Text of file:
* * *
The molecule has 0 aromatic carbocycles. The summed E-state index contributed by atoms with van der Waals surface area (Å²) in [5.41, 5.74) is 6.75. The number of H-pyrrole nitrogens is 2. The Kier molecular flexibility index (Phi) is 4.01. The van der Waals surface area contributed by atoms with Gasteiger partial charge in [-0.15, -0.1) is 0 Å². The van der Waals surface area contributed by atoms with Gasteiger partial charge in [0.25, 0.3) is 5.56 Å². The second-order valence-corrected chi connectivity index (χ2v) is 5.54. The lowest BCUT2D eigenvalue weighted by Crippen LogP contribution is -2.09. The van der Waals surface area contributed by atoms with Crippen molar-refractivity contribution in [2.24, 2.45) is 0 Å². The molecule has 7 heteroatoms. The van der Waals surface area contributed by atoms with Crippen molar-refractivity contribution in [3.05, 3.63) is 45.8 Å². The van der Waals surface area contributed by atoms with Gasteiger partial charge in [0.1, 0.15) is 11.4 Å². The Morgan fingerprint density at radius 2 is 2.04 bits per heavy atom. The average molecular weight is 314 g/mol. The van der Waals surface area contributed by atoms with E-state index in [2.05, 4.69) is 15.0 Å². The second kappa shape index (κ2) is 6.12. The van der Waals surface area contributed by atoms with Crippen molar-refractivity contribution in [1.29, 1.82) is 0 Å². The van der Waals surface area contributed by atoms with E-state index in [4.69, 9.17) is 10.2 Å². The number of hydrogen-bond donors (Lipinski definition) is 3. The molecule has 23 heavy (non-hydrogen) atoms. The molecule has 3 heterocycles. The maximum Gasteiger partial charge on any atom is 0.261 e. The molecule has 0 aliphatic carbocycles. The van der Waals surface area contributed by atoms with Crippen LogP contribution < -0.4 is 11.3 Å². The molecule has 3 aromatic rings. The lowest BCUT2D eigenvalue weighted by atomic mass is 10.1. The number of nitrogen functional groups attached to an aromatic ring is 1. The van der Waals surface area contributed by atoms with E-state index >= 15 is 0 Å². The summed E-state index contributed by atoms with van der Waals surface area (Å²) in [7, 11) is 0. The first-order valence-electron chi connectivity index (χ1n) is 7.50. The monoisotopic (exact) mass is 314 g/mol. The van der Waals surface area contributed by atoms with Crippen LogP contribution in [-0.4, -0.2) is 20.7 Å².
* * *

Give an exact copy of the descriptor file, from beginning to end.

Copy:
The molecule has 0 aromatic carbocycles. The summed E-state index contributed by atoms with van der Waals surface area (Å²) in [5.41, 5.74) is 6.75. The number of H-pyrrole nitrogens is 2. The Kier molecular flexibility index (Phi) is 4.01. The van der Waals surface area contributed by atoms with Gasteiger partial charge in [-0.15, -0.1) is 0 Å². The van der Waals surface area contributed by atoms with Gasteiger partial charge in [0.25, 0.3) is 5.56 Å². The second-order valence-corrected chi connectivity index (χ2v) is 5.54. The lowest BCUT2D eigenvalue weighted by Crippen LogP contribution is -2.09. The van der Waals surface area contributed by atoms with Crippen molar-refractivity contribution in [2.24, 2.45) is 0 Å². The molecule has 7 heteroatoms. The van der Waals surface area contributed by atoms with Crippen molar-refractivity contribution in [3.05, 3.63) is 45.8 Å². The van der Waals surface area contributed by atoms with Gasteiger partial charge in [0.1, 0.15) is 11.4 Å². The Morgan fingerprint density at radius 2 is 2.04 bits per heavy atom. The average molecular weight is 314 g/mol. The van der Waals surface area contributed by atoms with E-state index in [2.05, 4.69) is 15.0 Å². The second kappa shape index (κ2) is 6.12. The van der Waals surface area contributed by atoms with Crippen molar-refractivity contribution in [1.29, 1.82) is 0 Å². The van der Waals surface area contributed by atoms with E-state index in [4.69, 9.17) is 10.2 Å². The number of hydrogen-bond donors (Lipinski definition) is 3. The molecule has 23 heavy (non-hydrogen) atoms. The molecule has 3 heterocycles. The maximum Gasteiger partial charge on any atom is 0.261 e. The molecule has 0 aliphatic carbocycles. The van der Waals surface area contributed by atoms with Crippen LogP contribution < -0.4 is 11.3 Å². The molecule has 3 aromatic rings. The lowest BCUT2D eigenvalue weighted by atomic mass is 10.1. The number of nitrogen functional groups attached to an aromatic ring is 1. The van der Waals surface area contributed by atoms with E-state index >= 15 is 0 Å². The summed E-state index contributed by atoms with van der Waals surface area (Å²) in [7, 11) is 0. The first-order valence-electron chi connectivity index (χ1n) is 7.50. The monoisotopic (exact) mass is 314 g/mol. The van der Waals surface area contributed by atoms with Crippen LogP contribution in [-0.4, -0.2) is 20.7 Å².